Christopher Thompson paints solitary figures in urban settings. He works from shadow, building up chiaroscuro images on an underlying framework of charcoal blacks and translucent greys. Subtle tones of flesh and clothing are laid on to establish the solid fact of the subject. His men and women come to life, emerging from the murk and miasma of a dark city.
This artist acknowledges a debt to the masters of the past. His work is steeped in art-historical references, which range from Caravaggio, through Rembrandt to Vermeer. Trained at the Royal Academy Schools and a dogged seeker of the most thorough means of pictorial representation, he invests in honing his craft. His classical technique brings veracity and conviction to his compositions, which typically place a single figure against an economical indication of contemporary, urban landscape. Thompson’s pensive subjects embody a spirit of alienation and self-examination.
These paintings put us in mind of a mid-twentieth century, ‘modern’ world, particularly that pictured by some of the figurative realist painters of the Euston Road School and the later School of London. This is the psychological setting of Patrick Hamilton’s ‘Hangover Square’ and the novels of Jean Rhys, where damaged characters whirl around in a fog of fatalistic self-absorption, against a setting of austere and workworn architecture. Thompson’s pictures express this sensibility and update it to the present day.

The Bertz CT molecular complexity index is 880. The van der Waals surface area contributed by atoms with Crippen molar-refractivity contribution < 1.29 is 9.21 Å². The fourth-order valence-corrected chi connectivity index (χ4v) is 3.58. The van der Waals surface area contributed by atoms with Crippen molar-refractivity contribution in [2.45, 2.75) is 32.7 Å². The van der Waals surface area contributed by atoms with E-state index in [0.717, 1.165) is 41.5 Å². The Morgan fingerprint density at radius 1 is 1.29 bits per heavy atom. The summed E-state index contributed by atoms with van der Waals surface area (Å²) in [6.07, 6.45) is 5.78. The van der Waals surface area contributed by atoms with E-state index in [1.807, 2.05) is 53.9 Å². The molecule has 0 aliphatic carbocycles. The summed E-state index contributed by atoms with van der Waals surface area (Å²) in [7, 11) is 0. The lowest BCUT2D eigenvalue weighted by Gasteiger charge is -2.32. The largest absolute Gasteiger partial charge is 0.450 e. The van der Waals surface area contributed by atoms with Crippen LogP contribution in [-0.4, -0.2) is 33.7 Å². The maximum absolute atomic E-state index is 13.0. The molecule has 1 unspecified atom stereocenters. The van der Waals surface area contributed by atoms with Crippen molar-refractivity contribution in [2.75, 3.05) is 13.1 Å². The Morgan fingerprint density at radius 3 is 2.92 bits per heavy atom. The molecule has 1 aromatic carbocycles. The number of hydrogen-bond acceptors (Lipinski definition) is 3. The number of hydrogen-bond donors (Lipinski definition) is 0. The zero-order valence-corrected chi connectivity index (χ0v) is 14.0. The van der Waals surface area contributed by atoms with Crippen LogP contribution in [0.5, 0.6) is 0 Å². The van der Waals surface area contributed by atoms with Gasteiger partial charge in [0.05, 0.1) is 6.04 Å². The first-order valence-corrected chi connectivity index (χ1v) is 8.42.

Throughout his career this painter has circled around a recurring set of tightly focused themes and motifs: the figure isolated against a subdued and allusive background. His primary concern is always ‘how to paint’ and ‘how to paint well’. If any one thing is paramount, it is his pressing desire to interpret and depict light as it falls on and modulates the human form. This simple need is constantly reiterated in Thompson’s quest for excellence.